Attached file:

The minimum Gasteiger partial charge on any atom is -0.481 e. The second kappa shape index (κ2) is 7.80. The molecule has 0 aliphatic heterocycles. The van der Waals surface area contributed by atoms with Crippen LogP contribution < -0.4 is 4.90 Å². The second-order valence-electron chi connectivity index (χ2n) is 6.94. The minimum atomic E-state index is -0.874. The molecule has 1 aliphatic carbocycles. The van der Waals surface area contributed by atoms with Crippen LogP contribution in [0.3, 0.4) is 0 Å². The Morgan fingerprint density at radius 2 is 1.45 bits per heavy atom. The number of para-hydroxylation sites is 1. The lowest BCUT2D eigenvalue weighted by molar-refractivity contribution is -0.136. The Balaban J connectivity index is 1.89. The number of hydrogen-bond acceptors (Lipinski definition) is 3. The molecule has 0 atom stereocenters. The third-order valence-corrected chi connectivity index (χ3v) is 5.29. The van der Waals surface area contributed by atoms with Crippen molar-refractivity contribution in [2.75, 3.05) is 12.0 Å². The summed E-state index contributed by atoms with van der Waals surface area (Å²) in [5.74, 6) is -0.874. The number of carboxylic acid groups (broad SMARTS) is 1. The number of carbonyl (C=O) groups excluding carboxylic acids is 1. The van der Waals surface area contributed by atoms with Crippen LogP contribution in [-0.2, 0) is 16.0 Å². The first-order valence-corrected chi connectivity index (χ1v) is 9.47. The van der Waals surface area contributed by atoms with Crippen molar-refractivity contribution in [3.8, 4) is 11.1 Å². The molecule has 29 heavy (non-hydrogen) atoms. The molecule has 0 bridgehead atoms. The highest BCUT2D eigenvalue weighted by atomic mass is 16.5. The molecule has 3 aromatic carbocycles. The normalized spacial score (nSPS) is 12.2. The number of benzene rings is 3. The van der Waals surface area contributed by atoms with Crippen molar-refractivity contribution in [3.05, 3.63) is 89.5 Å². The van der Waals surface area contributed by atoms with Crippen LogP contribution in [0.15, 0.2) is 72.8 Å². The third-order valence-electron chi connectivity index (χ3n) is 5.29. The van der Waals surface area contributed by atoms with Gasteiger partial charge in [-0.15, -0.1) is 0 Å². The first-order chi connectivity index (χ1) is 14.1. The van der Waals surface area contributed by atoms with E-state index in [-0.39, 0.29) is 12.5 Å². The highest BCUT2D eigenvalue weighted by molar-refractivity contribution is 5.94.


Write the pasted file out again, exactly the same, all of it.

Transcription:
The minimum Gasteiger partial charge on any atom is -0.481 e. The second kappa shape index (κ2) is 7.80. The molecule has 0 aliphatic heterocycles. The van der Waals surface area contributed by atoms with Crippen LogP contribution < -0.4 is 4.90 Å². The second-order valence-electron chi connectivity index (χ2n) is 6.94. The minimum atomic E-state index is -0.874. The molecule has 1 aliphatic carbocycles. The van der Waals surface area contributed by atoms with Crippen LogP contribution in [0.3, 0.4) is 0 Å². The Morgan fingerprint density at radius 2 is 1.45 bits per heavy atom. The number of para-hydroxylation sites is 1. The lowest BCUT2D eigenvalue weighted by molar-refractivity contribution is -0.136. The Balaban J connectivity index is 1.89. The number of hydrogen-bond acceptors (Lipinski definition) is 3. The molecule has 0 atom stereocenters. The third-order valence-corrected chi connectivity index (χ3v) is 5.29. The van der Waals surface area contributed by atoms with Crippen molar-refractivity contribution in [2.75, 3.05) is 12.0 Å². The summed E-state index contributed by atoms with van der Waals surface area (Å²) in [5.74, 6) is -0.874. The number of carboxylic acid groups (broad SMARTS) is 1. The number of carbonyl (C=O) groups excluding carboxylic acids is 1. The van der Waals surface area contributed by atoms with Crippen LogP contribution in [-0.2, 0) is 16.0 Å². The first-order valence-corrected chi connectivity index (χ1v) is 9.47. The van der Waals surface area contributed by atoms with Crippen molar-refractivity contribution in [3.8, 4) is 11.1 Å². The molecule has 29 heavy (non-hydrogen) atoms. The molecule has 0 bridgehead atoms. The highest BCUT2D eigenvalue weighted by atomic mass is 16.5. The molecule has 3 aromatic carbocycles. The normalized spacial score (nSPS) is 12.2. The number of benzene rings is 3. The van der Waals surface area contributed by atoms with Crippen molar-refractivity contribution in [3.05, 3.63) is 89.5 Å². The van der Waals surface area contributed by atoms with Crippen LogP contribution in [0.15, 0.2) is 72.8 Å². The third-order valence-electron chi connectivity index (χ3n) is 5.29. The van der Waals surface area contributed by atoms with Gasteiger partial charge in [-0.15, -0.1) is 0 Å². The first-order chi connectivity index (χ1) is 14.1. The van der Waals surface area contributed by atoms with E-state index in [-0.39, 0.29) is 12.5 Å². The highest BCUT2D eigenvalue weighted by molar-refractivity contribution is 5.94.